Born With Wings

As America’s first female F-14 Tomcat pilot, Carey Lohrenz learned a thing or two about courage. Now, she’s lending her thoughts on fearless leadership to the business world.

By Roshan McArthur

Be sure to catch Carey Lohrenz’s keynote speech at ICBA Community Banking LIVE in San Antonio from March 15–19. Visit to register

Carey Lohrenz knows all about fighting for what she wants. When she was just six weeks old, doctors informed her parents that their daughter’s hips weren’t fully formed and that she would most likely never walk. Refusing to accept the prognosis, they sought out second, third and fourth opinions until they found a surgeon who would operate on her. It was a painstaking process. To reposition her bones, Lohrenz was in a half-body cast for nearly two years and then had to wear special boots to lock her feet into position.

Not only did she walk, she also went on to become the first woman in the United States Navy to fly the supersonic wing fighter F-14A Tomcat: a 35-ton, $40 million jet that she had to land on the deck of a moving aircraft carrier, sometimes in the middle of the night. It was a feat that called for precision and fearlessness.

Today, Lohrenz puts these skills to use in her role as
a businesss and leadership consultant, helping businesses of all sizes hone their leadership skills and craft high-performing teams.

Dreams of flying
Aviation is a job Lohrenz feels she was born to do.
“I always knew from the beginning that I’d be an aviator,” she says. As children, she and her older brother would play with their father’s flight gear and silk maps from Vietnam. “Flying was in my blood. My dad was a United States Marine Corps aviator, and my mom was a flight attendant. I always knew I wanted to be a naval aviator, and I loved the U.S. Navy’s focus on mission before self.”

Pioneering pilot—Carey Lohrenz was one of the first women in the U.S. Navy to fly the 35-ton, $40 million supersonic wing fighter F-14A Tomcat

After leaving the University of Wisconsin with a BA in psychology and social work, she applied for Aviation Officer Candidate School (AOCS) in Pensacola, Fla., just as her older brother was graduating. At that point, in 1990, women were not allowed to fly combat aircraft and, she admits, “aiming for that goal seemed almost silly.”

When one of her brother’s AOCS peers told her a woman had no business being in combat, it left her wondering, “If the people whom I was supposed to be working with were actually against the idea of me even being there, would it be impossible to make it through the program?” She decided to do everything in her power to prove him wrong.

Challenge accepted
In 1993, the ban on women flying combat aircraft was lifted, and Lohrenz became one of a handful of women who were permitted to engage in combat aircraft assignments. A year later, she was assigned to the USS Abraham Lincoln and discovered that the life of a fighter pilot was one of the toughest environments on earth.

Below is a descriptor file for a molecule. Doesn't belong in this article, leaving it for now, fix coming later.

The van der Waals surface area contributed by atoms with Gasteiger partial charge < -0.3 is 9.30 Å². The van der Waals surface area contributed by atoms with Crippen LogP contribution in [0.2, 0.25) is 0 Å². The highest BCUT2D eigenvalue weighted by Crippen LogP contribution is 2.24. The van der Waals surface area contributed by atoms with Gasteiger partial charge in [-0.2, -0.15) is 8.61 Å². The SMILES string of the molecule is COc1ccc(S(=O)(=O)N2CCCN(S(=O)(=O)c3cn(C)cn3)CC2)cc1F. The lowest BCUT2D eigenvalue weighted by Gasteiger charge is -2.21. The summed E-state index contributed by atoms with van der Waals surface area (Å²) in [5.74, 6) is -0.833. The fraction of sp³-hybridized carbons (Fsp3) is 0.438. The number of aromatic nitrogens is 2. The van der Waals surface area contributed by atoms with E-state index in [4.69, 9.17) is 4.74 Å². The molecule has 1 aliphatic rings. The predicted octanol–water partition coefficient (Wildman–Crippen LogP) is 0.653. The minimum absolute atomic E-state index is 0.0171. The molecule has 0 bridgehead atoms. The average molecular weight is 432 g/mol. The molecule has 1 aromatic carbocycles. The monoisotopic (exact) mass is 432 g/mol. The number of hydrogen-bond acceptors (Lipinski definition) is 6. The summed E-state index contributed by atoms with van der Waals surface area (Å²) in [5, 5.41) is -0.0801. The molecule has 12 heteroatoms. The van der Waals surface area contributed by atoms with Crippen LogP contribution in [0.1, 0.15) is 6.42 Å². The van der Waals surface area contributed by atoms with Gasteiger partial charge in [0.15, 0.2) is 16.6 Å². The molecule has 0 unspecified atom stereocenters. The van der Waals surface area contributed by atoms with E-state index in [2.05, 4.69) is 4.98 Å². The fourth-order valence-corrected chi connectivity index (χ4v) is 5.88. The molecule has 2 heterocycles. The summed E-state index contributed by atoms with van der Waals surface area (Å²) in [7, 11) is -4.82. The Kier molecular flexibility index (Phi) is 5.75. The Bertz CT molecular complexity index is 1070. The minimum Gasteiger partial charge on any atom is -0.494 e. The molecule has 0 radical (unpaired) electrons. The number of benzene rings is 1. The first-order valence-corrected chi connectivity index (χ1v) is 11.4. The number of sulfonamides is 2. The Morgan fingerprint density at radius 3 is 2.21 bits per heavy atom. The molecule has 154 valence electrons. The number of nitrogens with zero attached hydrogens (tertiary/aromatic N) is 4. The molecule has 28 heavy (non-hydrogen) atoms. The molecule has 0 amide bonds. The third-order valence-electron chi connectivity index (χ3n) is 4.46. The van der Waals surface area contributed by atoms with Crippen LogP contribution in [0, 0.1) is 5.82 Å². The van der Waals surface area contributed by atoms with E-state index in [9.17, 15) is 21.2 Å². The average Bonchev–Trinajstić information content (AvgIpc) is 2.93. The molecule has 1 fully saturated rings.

During the mission, her friend and fellow pilot, Kara Hultgreen, was killed while attempting to land an F-14 on the carrier. It was a devastating loss, and getting back into the cockpit that very same day taught Lohrenz the importance of courage under extreme duress.

Over the years, as a woman in a predominantly male world, she learned to deal with frequent personal attacks by letting them roll off her back and by prioritizing the mission in front of her.

“Focus on what matters,” she says. “At the end of the day, you have to aviate. Just fly the airplane. You have to maintain control, get the plane stable, and keep it safe. Without this first step, nothing else really matters.”

Lohrenz left the Navy in 1999 and has built a successful career as a leadership consultant in the nearly two decades since. She’s also an artist, a photographer and a mother of four, and is currently working on an MBA in Strategic Leadership.

Lessons from the flight deck
Translating her military experience into the business world came naturally to her. “I’ve been struck again and again by the parallels between the world of naval aviation and the world of business,” she says. “In both, leaders must perform highly complex and high-pressure tasks in a constantly changing environment.

“People are counting on you to make the right moves,” she adds. “Mistakes can result in huge financial losses or damage to your career. But no parallel has asserted itself more strongly or more consistently than this one: high-performing teams require fearless leaders. I’ve seen over and over how the skills necessary to effectively and inspiringly lead a team are lost when we’re crippled by individual fears and perceived limitations.”